healthy person psychology
During the 1950s, consistent with other improvements to society, new forms of psychotherapy were being discovered and refined, based upon observations of positive outcomes that were way ahead of the best theories of the day. The search for better models led to huge advances in psychology through observing and describing the blossoming of the human potential, and leading to the emergence of a new, positive, growth orientated field of psychology, reflecting human health, wellbeing and greater functionality, and variously called full-humaneness, transpersonal, third force, human potential, etc. The term ‘humanistic’ gained common usage.
Compliance of the individual to conventional social norms ceased to be the measuring stick of therapeutic success. Instead, the integrity of the individual, and realising or actualising the human potential was emerging to become of paramount importance. The slow, torturous, multi-year treatment process of psychoanalysis gave way to increasingly easeful, simpler, more direct and more rapid healing, through assuming the fundamental integrity of the client, working in a more immediate, gentle and caring way, and trusting the client to move in a healthy direction.
Abraham Maslow, Chair of Psychology, Brandies University, made a study of healthy people, including many of his students, and in 1962 published “Towards a Psychology of Being”, based on extensive studies during the 1950s, which concluded that:
“Man demonstrates in his own nature a pressure toward fuller and fuller Being, more and more perfect actualisation of his humaneness. Creativeness, spontaneity, self-hood, authenticity, caring for others, being able to love, and yearning for truth are embryonic potentialities belonging to his species.
“No psychological growth is possible unless this essential core of the person is fundamentally accepted, loved and respected by others and by himself.
“Only healthy persons uniformly yearn for what is good for them and for others, and then are able wholeheartedly to enjoy of it and approve of it. For such people virtue is its own reward in the sense of being enjoyed in itself. They spontaneously tend to do right because that is what they want to do, what they need to do, what they enjoy, what they approve of doing, and what they will continue to enjoy.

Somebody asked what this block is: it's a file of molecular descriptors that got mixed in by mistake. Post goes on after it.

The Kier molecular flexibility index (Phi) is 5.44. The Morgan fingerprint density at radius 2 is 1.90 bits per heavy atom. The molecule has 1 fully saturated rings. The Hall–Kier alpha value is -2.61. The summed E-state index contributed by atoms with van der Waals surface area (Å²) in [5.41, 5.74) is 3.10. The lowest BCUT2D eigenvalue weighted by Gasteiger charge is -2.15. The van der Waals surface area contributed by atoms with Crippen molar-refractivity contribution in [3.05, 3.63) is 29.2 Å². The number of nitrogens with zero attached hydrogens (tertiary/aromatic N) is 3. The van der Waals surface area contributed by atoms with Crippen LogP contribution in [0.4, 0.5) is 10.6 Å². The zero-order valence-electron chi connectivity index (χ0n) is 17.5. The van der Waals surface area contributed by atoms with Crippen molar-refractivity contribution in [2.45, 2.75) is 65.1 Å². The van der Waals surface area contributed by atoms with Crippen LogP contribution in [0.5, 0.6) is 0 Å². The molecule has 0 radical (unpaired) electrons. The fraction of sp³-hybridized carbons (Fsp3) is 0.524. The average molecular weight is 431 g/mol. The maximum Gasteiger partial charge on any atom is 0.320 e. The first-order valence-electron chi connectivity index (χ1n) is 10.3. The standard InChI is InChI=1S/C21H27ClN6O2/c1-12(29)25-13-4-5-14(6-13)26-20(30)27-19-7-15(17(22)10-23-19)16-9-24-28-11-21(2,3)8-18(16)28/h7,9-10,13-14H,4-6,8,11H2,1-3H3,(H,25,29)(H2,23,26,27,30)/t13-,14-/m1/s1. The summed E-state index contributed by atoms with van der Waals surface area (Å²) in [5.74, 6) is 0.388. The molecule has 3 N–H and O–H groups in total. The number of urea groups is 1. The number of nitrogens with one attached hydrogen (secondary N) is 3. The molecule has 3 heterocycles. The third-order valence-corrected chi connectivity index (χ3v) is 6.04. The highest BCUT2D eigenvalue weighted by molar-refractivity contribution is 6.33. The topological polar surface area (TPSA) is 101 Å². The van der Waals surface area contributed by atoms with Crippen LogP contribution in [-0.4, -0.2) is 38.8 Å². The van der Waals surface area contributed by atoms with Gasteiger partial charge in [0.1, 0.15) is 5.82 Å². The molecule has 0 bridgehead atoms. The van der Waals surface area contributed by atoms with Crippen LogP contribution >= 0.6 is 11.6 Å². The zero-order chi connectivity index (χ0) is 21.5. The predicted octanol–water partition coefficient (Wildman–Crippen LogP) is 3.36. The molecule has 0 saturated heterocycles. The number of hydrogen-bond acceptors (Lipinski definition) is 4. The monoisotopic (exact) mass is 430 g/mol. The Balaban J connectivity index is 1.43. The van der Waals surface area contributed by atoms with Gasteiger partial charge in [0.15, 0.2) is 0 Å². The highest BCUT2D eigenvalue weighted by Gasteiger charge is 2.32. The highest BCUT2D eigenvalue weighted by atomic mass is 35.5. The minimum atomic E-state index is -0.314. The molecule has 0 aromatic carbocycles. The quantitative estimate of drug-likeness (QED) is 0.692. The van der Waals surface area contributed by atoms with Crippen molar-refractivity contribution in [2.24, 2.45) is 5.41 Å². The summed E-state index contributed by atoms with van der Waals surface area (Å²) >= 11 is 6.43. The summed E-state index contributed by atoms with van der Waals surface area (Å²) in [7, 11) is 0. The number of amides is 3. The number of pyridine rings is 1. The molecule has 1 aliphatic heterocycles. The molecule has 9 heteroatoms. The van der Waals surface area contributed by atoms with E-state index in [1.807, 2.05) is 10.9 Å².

“Among the objectively describable and measurable characteristics of the healthy human specimen are:
- Clearer, more efficient perception of reality
- More openness to experience
- Increased integration, wholeness, and unity of the person
- Increased spontaneity, expressiveness; full functioning; aliveness
- A real self; a firm identity; autonomy, uniqueness
- Increased objectivity, detachment, transcendence of self
- Recovery of creativeness
- Ability to fuse concreteness and abstractiveness
- Democratic character structure
- Ability to love, etc
Client Centred Therapy
Carl Rogers, professor of psychology and psychiatry at Wisconsin, and counselling therapist, discovered that many of his clients displayed remarkably benign natures, as they healed. He described the “fully-functioning person”:
An Internal Locus of Evaluation
“The individual increasingly comes to feel that the source or locus of choices and decisions, or evaluative judgements lies within himself. Less and less does he look to others for approval or disapproval; for standards to live by; for decisions and choices. He recognises that it rests within himself to choose; that the only question that matters is “Am I living in a way which is deeply satisfying to me, and which truly expresses me?”. This I think is perhaps the most important question for the creative individual.”
The Process of Functioning More Fully